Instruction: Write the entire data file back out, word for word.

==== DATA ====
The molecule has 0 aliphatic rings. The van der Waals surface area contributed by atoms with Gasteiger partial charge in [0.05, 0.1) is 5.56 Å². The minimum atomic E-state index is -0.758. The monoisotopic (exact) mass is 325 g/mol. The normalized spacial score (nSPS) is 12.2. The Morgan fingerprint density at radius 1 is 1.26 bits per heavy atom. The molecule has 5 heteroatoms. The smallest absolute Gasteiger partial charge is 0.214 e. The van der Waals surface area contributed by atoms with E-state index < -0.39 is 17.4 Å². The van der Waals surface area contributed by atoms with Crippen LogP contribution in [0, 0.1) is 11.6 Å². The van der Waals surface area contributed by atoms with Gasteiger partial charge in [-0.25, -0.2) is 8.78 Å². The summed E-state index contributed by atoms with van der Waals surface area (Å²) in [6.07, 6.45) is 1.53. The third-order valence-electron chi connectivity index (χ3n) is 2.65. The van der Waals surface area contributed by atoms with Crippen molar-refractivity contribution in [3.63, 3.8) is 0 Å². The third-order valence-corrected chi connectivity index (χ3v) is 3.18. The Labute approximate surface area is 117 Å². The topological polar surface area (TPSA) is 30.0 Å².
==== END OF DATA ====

The molecule has 0 aliphatic rings. The van der Waals surface area contributed by atoms with Gasteiger partial charge in [0.05, 0.1) is 5.56 Å². The minimum atomic E-state index is -0.758. The monoisotopic (exact) mass is 325 g/mol. The normalized spacial score (nSPS) is 12.2. The Morgan fingerprint density at radius 1 is 1.26 bits per heavy atom. The molecule has 5 heteroatoms. The smallest absolute Gasteiger partial charge is 0.214 e. The van der Waals surface area contributed by atoms with E-state index < -0.39 is 17.4 Å². The van der Waals surface area contributed by atoms with Crippen LogP contribution in [0, 0.1) is 11.6 Å². The van der Waals surface area contributed by atoms with Gasteiger partial charge in [-0.25, -0.2) is 8.78 Å². The summed E-state index contributed by atoms with van der Waals surface area (Å²) in [6.07, 6.45) is 1.53. The third-order valence-electron chi connectivity index (χ3n) is 2.65. The van der Waals surface area contributed by atoms with Crippen molar-refractivity contribution in [3.63, 3.8) is 0 Å². The third-order valence-corrected chi connectivity index (χ3v) is 3.18. The Labute approximate surface area is 117 Å². The topological polar surface area (TPSA) is 30.0 Å².